For most of us there is only one time a year where we can put a sustained block of hard work into training for a major event. So if something goes wrong and we sign up for a second event then we need to consider this factor, we need to take things back a step from our previous training. This may mean just knocking watts back by a few percent, reducing long rides a touch and maybe one or two less sessions a week to allow more recovery and stay mentally fresh. Your mantra at this time should be one of maintenance, if you manage to dial back training a touch for this reason you will most likely actually find that performance rockets for race day.
It is not always going to be possible to find another ironman or even triathlon event that is accessible so you may be forced to look at alternate events and challenges. This can be an exciting prospect maybe there is an event that you have been keen to do for years but avoided due to possible injury risk or effect it may have on your triathlon performance. A great example of this may be a group bike race which certainly holds allure for many triathletes but the skills of pack riding and the inherent injury risk just prevent you from taking apart. If you decide to go this route make sure you develop those skills leading into the race and do not just focus on fitness.
Learning the skills to ride in a pack can only be learnt by riding in a pack so search out your local bike team and see if they have local group rides or criterium style training sessions. Ask around and find out if there is a rider locally who has a reputation for being a top technical rider and ask for lessons and advice.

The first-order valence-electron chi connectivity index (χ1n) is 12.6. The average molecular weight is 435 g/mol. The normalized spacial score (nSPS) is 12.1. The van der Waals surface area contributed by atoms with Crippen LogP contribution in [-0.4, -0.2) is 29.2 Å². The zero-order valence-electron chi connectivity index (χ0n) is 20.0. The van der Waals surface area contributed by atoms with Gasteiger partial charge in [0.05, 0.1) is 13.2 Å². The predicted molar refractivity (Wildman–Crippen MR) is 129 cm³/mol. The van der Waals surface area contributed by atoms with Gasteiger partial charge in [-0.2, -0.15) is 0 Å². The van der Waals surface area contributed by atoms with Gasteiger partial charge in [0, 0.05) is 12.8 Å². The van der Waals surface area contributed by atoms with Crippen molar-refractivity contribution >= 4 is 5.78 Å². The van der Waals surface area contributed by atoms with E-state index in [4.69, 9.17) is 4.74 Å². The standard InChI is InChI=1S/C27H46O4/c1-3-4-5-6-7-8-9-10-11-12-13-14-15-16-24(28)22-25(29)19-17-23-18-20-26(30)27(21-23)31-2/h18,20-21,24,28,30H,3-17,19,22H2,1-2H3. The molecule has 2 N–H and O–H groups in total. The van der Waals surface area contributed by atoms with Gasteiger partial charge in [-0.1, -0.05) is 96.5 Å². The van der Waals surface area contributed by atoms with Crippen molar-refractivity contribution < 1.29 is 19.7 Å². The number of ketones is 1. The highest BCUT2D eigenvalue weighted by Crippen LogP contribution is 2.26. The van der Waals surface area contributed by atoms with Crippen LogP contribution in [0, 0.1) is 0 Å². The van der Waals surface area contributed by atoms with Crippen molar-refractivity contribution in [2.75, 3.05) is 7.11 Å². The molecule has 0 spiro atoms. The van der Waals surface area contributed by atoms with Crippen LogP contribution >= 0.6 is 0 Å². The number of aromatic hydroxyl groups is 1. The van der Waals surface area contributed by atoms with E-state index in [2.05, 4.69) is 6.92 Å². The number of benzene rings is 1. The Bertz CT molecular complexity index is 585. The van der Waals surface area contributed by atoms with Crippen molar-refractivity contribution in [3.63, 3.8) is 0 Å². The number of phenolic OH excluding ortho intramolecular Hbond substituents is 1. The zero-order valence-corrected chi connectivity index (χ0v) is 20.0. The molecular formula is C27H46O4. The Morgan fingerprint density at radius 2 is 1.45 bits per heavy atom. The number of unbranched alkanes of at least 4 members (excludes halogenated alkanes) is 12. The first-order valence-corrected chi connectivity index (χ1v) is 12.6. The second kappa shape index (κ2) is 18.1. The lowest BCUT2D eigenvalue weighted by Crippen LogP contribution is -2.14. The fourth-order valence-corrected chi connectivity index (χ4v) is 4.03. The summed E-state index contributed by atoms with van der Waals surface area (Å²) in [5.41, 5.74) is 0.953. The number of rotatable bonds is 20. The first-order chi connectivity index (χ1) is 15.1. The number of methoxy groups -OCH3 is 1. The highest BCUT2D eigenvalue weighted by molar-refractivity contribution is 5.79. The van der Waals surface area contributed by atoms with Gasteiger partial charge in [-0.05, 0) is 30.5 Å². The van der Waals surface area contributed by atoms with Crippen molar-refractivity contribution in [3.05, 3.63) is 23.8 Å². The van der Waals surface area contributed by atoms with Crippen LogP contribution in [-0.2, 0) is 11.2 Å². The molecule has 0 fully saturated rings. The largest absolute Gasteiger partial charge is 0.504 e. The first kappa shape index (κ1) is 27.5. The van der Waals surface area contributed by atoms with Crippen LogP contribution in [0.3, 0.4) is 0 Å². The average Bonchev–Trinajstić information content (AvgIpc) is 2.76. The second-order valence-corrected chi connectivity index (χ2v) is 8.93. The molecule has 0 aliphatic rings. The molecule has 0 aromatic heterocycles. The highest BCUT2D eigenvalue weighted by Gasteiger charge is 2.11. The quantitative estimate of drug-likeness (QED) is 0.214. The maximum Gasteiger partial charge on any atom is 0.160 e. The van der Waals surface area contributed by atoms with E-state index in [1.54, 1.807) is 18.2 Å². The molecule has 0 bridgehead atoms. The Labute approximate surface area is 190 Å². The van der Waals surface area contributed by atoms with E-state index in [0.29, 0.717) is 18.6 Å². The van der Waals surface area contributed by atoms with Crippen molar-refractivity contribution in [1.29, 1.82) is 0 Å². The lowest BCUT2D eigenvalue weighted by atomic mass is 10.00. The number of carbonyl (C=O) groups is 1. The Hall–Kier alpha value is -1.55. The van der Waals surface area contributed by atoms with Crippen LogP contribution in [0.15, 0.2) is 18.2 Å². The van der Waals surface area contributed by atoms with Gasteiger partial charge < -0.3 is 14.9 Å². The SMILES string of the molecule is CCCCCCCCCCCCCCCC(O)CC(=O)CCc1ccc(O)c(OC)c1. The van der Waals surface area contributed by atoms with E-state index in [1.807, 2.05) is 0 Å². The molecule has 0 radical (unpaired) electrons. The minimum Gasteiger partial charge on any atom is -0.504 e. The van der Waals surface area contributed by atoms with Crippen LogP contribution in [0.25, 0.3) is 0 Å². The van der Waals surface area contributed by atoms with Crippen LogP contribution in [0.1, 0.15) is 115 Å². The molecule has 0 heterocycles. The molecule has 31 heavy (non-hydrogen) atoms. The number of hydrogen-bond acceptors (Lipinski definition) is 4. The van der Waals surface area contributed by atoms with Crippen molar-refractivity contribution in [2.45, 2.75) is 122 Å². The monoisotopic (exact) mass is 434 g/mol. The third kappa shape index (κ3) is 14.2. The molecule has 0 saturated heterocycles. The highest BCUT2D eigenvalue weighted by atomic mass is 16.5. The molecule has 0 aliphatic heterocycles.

Just remember riding in a group race at speed is not the same as an easy group long ride with friends!
The booming swim run sport Breca is taking the world by storm right now and maybe you can find a local event and discover something new but still using your triathlon skills. Plus the team side of this could add a new dimension to both training and competing to refresh you after a sole focus on triathlon.
Maybe you have have always had your eye on an ultra running events, whatever it is you are in a great position to jump into an event like this. Fitness levels should be peaking so a few weeks of specific preparation is all that would be needed to get ready for a new challenge.
LISTEN TO YOUR BODY
So in conclusion if something has gone wrong and race day did not go to plan step back from the emotional response – carry on with recovery exactly as you would after a perfect race then a few days later see how your feeling and make plans!
Once you have your plan its very important that you listen to your body, if your tired and unmotivated do not push on with the training – take a step back and remember what your doing and why, remember fitness is these signs are a sign you need to take things easy not push harder – mental strength at this stage is the most important factor to a successful follow up event.
Enjoy your training